When the pilgrims first came to America from England, they had a very difficult first year, and without the help of the Native Americans, would not have survived. After finally having a successful harvest the following year, they had a harvest feast to celebrate with their new neighbors. We continue this tradition today on the 4th Thursday of November with family and friends. Our feast today has much in common with the first Thanksgiving celebration with some major and minor differences. In the end though, the Thanksgiving feast is a chance to gather with family and friends and remember how much you have to be thankful for!
Turkeys are one of the few domesticated animals today that originated in North America, so they most likely were on the menu, but other fowl were probably prepared as well for the feast. Wild ducks, geese, and swans would have also been consumed that day. The turkey would have been wild rather than the domesticated one that you purchase at the local store. Its taste would be similar to the heritage turkeys that can still be ordered from specialty shops or the wild ones still roaming the fields today. Shellfish and varieties of fish would have also been offered since that was a convenient source of protein for a colony that was close to the sea. Historical records also show that the Wampanoag tribe brought an offering of five deer for the celebration, so the meal had a wide variety of what today we would consider the main course to choose from!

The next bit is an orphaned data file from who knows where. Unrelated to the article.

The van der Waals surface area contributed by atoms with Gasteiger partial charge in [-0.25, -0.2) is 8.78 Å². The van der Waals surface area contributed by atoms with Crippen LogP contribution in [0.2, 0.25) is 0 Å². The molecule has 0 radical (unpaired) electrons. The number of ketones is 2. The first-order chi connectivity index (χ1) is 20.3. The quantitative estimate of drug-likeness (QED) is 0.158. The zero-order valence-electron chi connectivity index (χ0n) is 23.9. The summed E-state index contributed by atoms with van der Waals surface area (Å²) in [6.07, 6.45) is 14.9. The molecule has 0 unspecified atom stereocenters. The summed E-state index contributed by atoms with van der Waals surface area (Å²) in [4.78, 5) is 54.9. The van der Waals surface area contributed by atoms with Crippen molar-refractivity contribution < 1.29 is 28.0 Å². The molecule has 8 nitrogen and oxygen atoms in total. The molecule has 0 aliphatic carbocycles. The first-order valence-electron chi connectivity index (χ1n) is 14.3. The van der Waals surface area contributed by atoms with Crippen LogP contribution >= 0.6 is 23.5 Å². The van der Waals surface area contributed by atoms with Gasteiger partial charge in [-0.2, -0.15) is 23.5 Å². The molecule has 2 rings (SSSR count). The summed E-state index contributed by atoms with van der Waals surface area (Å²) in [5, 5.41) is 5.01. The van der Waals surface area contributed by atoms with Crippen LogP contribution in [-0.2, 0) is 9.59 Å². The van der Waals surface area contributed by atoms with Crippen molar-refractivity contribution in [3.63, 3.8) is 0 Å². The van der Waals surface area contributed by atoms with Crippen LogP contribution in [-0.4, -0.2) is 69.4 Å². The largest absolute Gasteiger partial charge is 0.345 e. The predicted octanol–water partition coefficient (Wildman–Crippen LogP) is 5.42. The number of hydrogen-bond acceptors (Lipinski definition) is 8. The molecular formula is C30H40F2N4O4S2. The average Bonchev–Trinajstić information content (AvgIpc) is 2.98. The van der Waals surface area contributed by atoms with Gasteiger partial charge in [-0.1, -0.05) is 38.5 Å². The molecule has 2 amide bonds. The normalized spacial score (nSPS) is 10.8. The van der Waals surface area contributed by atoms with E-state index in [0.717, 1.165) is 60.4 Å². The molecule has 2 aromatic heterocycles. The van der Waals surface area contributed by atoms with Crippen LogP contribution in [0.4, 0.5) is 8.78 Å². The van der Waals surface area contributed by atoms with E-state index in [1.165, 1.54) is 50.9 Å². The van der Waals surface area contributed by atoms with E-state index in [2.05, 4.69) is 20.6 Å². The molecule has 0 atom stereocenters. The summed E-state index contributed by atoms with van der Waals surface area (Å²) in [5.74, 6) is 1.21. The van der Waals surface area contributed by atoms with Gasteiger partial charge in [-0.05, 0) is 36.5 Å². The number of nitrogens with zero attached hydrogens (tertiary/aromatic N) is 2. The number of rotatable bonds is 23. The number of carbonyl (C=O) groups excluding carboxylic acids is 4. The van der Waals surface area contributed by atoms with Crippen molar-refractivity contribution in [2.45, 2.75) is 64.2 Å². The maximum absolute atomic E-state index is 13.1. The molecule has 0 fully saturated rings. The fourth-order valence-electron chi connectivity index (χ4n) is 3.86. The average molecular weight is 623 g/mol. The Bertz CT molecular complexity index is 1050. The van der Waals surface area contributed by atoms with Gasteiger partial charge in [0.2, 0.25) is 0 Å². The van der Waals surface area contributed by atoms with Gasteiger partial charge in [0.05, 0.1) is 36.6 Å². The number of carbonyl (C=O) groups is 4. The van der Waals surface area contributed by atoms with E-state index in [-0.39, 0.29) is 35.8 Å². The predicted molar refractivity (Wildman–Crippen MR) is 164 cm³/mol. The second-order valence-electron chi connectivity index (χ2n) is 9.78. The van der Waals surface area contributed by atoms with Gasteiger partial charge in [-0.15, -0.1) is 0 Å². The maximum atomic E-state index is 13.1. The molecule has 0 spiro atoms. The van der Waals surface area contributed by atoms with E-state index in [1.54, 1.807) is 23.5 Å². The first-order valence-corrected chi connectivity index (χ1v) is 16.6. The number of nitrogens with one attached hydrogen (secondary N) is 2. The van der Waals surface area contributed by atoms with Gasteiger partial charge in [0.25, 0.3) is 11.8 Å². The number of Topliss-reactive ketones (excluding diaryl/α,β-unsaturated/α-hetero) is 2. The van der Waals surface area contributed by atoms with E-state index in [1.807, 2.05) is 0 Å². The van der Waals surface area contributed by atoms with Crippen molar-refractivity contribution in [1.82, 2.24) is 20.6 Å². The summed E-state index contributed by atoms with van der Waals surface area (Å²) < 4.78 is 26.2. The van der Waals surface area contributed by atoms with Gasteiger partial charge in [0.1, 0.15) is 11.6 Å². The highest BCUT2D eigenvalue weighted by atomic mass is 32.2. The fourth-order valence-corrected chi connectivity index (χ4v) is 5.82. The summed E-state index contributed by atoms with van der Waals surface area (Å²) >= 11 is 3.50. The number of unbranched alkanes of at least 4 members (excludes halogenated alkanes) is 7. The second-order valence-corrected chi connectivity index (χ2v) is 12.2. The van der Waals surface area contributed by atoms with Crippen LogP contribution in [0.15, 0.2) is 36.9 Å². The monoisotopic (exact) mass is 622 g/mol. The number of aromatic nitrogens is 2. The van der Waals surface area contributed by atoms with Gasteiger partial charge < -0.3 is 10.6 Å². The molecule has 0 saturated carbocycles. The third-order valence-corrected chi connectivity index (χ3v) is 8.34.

Vegetables were also very much present at the first Thanksgiving in 1621. After all, this was a celebration of the first successful harvest in the new world, but some may have looked different than how we eat them today. Of course there would be no green bean casserole on the table for another 300- plus years, and even though they grew and harvested maize (or corn), they would have made cornmeal out of it and created a mush or porridge to eat. Onions, beans, carrots, and lettuce would have graced the table similar to today.
The first version of pumpkin pie was probably consumed as well in 1621. Once again, it was there, but just different. The fledgling colony lacked the butter and flour to be able to make a pie crust, as well as the oven to bake the pie in. What they did instead was make custard by hollowing out the pumpkins and adding milk, honey and spices, and then placing the gourds in the hot ashes of the fire to roast creating the precursor to what we know as pumpkin pie today.
So whatever you planned for your Thanksgiving meal, whether it is the “traditional” feast of today, or your favorite variation of it, I hope you had a blessed holiday spent with those you care about most. Happy Thanksgiving!
Alicia Boor is the Agriculture and Natural Resources agent with K-State Research and Extension – Cottonwood District. Contact her by email at email@example.com or call 620-793-1910.